There are 790 islands scattered off the coast of Scotland. The Shetlands are the northernmost outpost of the United Kingdom. Sitting, wave-lashed where the Atlantic Ocean meets the North Sea, they are closer to Bergen in Norway than Aberdeen on the Scottish mainland. Shetland is on the same latitude as the southern tip of Greenland, Siberia and Alaska. To the north there is nothing but hundreds of miles of ocean, until you reach Spitsbergen and the Arctic wastes beyond.
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Northlink ferries makes overnight sailings from Aberdeen to Lerwick, the Shetland capital. The modern vessel, MV Hrossey, is reminiscent of a small cruise ship, with its bars, restaurant, shop, cinema, and cabins equipped with TV and en-suite bathroom.
The Shetland islanders are proudly independent, though they send members to the parliaments in both London and Edinburgh. These islands with their scattered, squat homesteads, have quite a Scandinavian feel to them: unsurprising as they were once Viking strongholds and belonged to Norway until 1469. This heritage is celebrated in dramatic fashion each January with the Up Helly Aa festival, when Viking longships are set ablaze to the accompaniment of men in warrior-dress and a thousand flaming torches.
The wild, peaty and rocky landscapes are remarkable in that they are almost completely treeless: the salty winds from the Atlantic take care of that. Also dotting the landscape are the sturdy little Shetland ponies, bred in vast numbers from the 1850s for export to the collieries of Northern England, where they earned their keep hauling coal deep underground.
The sea, or fingers of it, reach into every corner of the Mainland - for it is long and narrow - getting more and more rugged as you travel south to Sumburgh Head. This is one of the many places where you can enjoy the islands’ rich birdlife: the sheer cliffs are alive with thousands of nesting puffins in May and June, while seals and even whales play in the waves beyond. Mainland is the largest of 100 islands that make up the Shetlands - though only 16 are inhabited.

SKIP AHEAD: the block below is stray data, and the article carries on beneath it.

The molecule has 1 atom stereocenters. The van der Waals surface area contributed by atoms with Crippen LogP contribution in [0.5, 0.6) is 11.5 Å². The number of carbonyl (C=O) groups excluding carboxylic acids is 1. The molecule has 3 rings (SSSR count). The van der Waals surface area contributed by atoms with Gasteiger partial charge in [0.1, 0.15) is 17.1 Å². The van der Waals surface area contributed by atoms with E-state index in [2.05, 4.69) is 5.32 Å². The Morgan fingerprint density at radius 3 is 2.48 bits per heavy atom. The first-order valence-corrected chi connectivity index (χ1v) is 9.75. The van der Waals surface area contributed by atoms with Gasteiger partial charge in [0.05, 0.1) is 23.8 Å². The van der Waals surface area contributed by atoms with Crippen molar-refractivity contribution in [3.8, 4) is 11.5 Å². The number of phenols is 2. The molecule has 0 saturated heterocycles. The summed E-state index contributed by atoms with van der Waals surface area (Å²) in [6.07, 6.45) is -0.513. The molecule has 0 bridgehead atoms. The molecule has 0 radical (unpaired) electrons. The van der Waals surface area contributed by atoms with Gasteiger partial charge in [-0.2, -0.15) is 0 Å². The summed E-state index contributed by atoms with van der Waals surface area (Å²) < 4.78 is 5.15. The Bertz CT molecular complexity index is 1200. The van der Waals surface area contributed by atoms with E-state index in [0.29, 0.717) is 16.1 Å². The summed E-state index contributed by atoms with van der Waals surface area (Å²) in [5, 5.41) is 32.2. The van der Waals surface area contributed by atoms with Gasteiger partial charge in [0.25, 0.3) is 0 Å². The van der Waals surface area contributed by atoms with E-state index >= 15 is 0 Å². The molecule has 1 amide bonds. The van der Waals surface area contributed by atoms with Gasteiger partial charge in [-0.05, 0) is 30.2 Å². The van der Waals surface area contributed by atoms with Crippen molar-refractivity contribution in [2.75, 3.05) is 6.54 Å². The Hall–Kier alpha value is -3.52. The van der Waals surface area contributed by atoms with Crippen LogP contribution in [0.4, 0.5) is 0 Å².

This far north, the summer light lasts well into the night: 19 hours of daylight is usual at midsummer. The “Simmer Dim” as it is called can be quite disorientating at first, but golfers are overjoyed to be able to enjoy their sport at midnight.
Walk back in time at the Jarlshof Neolithic village, remarkably intact even after some 5,000 years, in its evocative setting near the water’s edge. Various ‘layers’ of history have been unearthed here, from a second century BC settlement, through Viking and medieval farms. Archaeologists also rave about the islands’ ancient brochs, a sophisticated network of stone watchtowers dating from 100BC, of which more than 120 remain.
The Northlink ferries also call at the Orkney islands to the south. Rich in ancient sites, the Orkneys have extraordinary remains of prehistoric villages, stone circles and tombs. King of these is Skara Brae, a Neolithic village more ancient than the Pyramids, entombed for centuries until a fierce storm in 1850 revealed its secrets. There are spectacular cliffs, wide skies and huge horizons. The Orcadians are great craftspeople, with a strong tradition of jewellery making as well as fine knitwear, weaving and pottery.
Off Scotland’s west coast are the Hebrides, or Western Isles - very different in culture and atmosphere to those of the northern ones. A frequent service of ferries plying to and from this patchwork of islands - mainly under the flag of Caledonian MacBrayne (known as Calmac by the locals) make island hopping practical and easy. They offer a variety of mountain and coastal landscapes, and are rich in wildlife, from birds of prey to deer and dolphins.